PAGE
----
Employing absurdist satire to address critical issues of our time, Mika Rottenberg (b. 1976, Buenos Aires, Argentina) creates videos and installations that offer subversive allegories for contemporary life. Her works interweave documentary elements and fiction, and often feature protagonists who work in factory-like settings, manufacturing goods ranging from cultured pearls (NoNoseKnows, 2015) to the millions of brightly colored plastic wholesale items sold in Chinese superstores (Cosmic Generator, 2017).
The New Museum presents Rottenberg’s first New York solo museum exhibition, Easypieces, which premieres a new video installation, Spaghetti Blockchain (2019), alongside several of her recent video installations and kinetic sculptures. The show takes its title from the book Six Easy Pieces (1994), in which theoretical physicist Richard Feynman introduces the fundamentals of physics to general audiences. Rottenberg’s exhibition likewise considers our relationship to the material world, while questioning human attempts to control or explain the inexplicable. Her investigations reveal the unseen connections between the basic or “easy” items that we manipulate and consume almost without thinking—from luxury goods and plastic objects to emails, Bitcoin, and particle beams—and matters of the universe beyond our control.
In Spaghetti Blockchain, Rottenberg creates a kaleidoscopic apparatus in which energies and objects transport and transform across states of matter, weaving together images and sounds from myriad sources: Tuvan throat singers in Siberia, the CERN antimatter factory, a potato farm in Maine, and ASMR-inducing tabletop vignettes. As with a blockchain, the narratives Rottenberg presents do not culminate, but feed into one another in perpetuity. The deep, guttural overtone produced by a Tuvan throat singer in the vast Siberian countryside travels through a makeshift, rotating hexagonal structure to an antimatter factory, where giant servers power multicolored wires and an array of materials are melted, cut, sprayed, kneaded, smashed, and scored. As with many of her works, Rottenberg confuses interior and exterior, macro- and microscopic, right-side up and upside-down, self and other, prompting viewers to become more aware of their own bodies.
The exhibition also brings together several of Rottenberg’s best-known kinetic works and videos, set within sculptural installations that expand on the videos’ narratives and intensify the disorienting aspects of her work. At the exhibition entrance, viewers will encounter AC and Plant (2018), a sculpture comprising the back of an air conditioner that drips water onto a potted plant. Other pieces—a video installation viewed through a tiny aperture in sculpted lips (Lips (Study #3) ), a whipping ponytail (Ponytail (Orange) ), a hallway filled with buzzing fans (Ceiling Fan Composition ), and a rotating fingernail painted with an image of the cosmos (Finger )—further activate the space.
NoNoseKnows, which premiered at the 56th Venice Biennale in 2015, investigates the peculiar process of cultured pearl manufacturing, in which oysters are deliberately infected to produce pearls. In this work, six-foot-four fetish performer Bunny Glamazon sniffs small bouquets, provoking an allergic reaction: her eyes tear up, her nose grows, and her climactic sneeze produces plate after plate of noodles. Elsewhere, tables of women delicately cut and place an irritant into the shells of living oysters, while another team sorts pearls at lightning speed in a factory in Zhuji, China, a major hub for freshwater pearls. NoNoseKnows illuminates the absurd labor practices that drive the globalized capitalist economy, honing in on the perversions that inhabit the space where the biological and the industrial collide.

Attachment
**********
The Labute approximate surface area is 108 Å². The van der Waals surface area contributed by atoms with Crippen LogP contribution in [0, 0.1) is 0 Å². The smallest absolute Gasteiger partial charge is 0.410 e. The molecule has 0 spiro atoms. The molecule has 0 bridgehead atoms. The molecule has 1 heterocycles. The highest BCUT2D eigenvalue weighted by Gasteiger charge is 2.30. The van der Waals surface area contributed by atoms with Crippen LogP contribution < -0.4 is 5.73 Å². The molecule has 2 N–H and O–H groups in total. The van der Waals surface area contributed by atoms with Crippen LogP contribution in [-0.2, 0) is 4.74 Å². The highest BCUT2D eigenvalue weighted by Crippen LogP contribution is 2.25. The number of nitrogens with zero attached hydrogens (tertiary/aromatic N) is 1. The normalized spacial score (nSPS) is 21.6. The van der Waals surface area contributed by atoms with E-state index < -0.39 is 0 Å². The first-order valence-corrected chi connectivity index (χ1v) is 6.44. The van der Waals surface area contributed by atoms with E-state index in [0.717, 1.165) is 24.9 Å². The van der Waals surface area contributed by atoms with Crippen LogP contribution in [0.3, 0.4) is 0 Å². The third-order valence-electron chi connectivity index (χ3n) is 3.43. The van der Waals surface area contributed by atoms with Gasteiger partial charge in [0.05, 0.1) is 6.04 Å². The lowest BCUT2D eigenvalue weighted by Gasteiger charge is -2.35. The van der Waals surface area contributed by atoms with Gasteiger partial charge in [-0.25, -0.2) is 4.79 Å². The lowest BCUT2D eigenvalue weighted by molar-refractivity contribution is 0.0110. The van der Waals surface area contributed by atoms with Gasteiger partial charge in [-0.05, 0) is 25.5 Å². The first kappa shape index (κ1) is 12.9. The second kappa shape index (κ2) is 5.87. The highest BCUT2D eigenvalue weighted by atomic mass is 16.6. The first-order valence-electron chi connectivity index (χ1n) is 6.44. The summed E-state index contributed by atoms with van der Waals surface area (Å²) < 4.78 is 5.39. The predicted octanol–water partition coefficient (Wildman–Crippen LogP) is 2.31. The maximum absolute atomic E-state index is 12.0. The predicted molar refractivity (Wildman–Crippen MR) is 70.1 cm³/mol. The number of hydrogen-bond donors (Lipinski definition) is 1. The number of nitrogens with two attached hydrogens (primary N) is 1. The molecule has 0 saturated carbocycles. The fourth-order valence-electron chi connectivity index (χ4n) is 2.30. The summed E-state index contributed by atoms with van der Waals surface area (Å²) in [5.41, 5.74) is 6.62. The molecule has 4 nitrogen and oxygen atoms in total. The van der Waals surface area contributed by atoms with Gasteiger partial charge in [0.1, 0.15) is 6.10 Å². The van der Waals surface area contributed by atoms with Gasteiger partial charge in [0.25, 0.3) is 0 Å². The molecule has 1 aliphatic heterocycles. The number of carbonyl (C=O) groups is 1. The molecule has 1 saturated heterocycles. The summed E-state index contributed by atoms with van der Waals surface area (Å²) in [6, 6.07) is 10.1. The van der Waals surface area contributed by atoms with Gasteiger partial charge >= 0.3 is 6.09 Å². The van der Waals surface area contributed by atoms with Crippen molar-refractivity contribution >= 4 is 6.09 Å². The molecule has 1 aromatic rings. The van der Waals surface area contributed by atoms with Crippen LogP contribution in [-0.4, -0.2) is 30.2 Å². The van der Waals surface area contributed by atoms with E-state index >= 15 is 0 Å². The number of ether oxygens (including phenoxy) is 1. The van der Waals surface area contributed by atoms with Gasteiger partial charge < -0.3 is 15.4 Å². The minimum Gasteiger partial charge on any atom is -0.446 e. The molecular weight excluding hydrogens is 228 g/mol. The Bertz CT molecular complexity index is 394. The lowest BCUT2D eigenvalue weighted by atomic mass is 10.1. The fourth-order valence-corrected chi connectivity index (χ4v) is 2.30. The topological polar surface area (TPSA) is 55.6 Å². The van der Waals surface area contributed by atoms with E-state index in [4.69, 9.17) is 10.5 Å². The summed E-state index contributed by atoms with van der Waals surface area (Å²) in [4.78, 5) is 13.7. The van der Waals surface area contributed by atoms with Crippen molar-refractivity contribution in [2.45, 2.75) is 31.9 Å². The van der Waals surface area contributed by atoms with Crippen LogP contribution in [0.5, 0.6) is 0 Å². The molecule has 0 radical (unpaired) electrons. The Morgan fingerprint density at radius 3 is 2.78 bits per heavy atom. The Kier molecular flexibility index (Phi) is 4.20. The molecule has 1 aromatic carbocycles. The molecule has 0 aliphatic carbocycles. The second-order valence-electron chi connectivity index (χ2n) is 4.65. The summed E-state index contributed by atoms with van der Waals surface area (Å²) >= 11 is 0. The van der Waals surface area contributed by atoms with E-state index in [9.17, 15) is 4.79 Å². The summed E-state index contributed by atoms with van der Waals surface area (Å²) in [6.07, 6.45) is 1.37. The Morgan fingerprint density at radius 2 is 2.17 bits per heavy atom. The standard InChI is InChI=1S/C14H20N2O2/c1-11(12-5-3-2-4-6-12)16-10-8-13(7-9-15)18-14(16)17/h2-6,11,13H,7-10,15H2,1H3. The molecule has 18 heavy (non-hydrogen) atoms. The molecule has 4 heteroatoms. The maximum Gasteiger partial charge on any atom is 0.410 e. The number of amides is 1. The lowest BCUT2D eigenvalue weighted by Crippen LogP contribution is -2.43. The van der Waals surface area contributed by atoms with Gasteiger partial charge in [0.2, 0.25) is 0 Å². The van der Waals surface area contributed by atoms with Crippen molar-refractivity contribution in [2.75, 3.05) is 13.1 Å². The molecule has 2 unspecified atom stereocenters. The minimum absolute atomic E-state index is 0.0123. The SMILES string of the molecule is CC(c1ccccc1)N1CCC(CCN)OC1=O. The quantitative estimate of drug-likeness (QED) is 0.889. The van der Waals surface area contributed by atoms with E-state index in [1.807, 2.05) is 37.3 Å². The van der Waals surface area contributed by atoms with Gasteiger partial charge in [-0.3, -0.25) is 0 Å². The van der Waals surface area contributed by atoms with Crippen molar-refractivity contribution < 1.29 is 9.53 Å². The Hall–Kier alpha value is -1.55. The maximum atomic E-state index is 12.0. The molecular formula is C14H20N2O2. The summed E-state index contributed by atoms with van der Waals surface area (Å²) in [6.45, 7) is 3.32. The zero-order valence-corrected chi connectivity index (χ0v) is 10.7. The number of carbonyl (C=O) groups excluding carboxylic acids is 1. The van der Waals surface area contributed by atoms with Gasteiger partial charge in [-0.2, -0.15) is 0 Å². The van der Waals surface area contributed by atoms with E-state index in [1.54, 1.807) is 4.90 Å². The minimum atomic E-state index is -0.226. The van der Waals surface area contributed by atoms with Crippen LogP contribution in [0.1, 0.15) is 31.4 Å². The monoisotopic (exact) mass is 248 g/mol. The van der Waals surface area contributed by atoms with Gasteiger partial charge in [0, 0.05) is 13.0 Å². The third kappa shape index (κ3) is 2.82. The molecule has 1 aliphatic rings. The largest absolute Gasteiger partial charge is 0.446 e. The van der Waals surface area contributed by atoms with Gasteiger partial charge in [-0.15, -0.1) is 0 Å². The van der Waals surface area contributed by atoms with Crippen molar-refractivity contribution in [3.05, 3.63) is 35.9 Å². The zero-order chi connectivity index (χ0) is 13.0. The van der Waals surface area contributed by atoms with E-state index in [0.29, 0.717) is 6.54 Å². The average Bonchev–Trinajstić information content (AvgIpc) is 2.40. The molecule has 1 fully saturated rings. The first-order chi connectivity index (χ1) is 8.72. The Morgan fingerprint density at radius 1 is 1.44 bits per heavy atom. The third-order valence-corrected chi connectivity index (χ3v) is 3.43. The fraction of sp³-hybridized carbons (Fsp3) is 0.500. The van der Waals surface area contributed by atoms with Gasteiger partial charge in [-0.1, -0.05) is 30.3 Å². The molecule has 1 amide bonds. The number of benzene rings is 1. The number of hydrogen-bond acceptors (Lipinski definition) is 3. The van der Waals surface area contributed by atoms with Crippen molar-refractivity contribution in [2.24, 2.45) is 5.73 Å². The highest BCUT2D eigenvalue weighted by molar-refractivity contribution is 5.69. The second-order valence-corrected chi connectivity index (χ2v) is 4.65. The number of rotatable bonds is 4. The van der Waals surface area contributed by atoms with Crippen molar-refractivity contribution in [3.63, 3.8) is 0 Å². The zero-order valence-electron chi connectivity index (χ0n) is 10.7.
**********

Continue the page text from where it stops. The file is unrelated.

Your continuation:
To create Cosmic Generator, which premiered at Skulptur Projekte Münster in 2017, Rottenberg filmed in two locations at opposite ends of the earth: a Chinese restaurant in Mexicali, a border town between Mexico and California, and a wholesale market in Yiwu, China. She collapses notions of distance and time to consider how masses of plastic objects sold in the Yiwu Market circulate the globe freely and rapidly, while people and certain products face greater restrictions to crossing the US-Mexico border. As with many of Rottenberg’s works, the sequences of Cosmic Generator orbit one another, producing new connections.
Together, the works in the exhibition trace central themes in Rottenberg’s oeuvre, including labor, technology, distance, energy, and the increasingly interconnected relationship between the mechanical and the corporeal. Through these works, Rottenberg explores how seemingly insignificant objects and practices can radically alter our climate, our social structures, the ways we communicate and interact with one another, and aspects of our existence that we cannot elucidate or even imagine.
A fully illustrated catalogue published by the New Museum accompanies the exhibition. The catalogue includes an essay by curator Margot Norton, a conversation between Mika Rottenberg and art historian Julia Bryan-Wilson, and newly commissioned texts on the artist’s work by social and political theorists Diana Coole and Samantha Frost.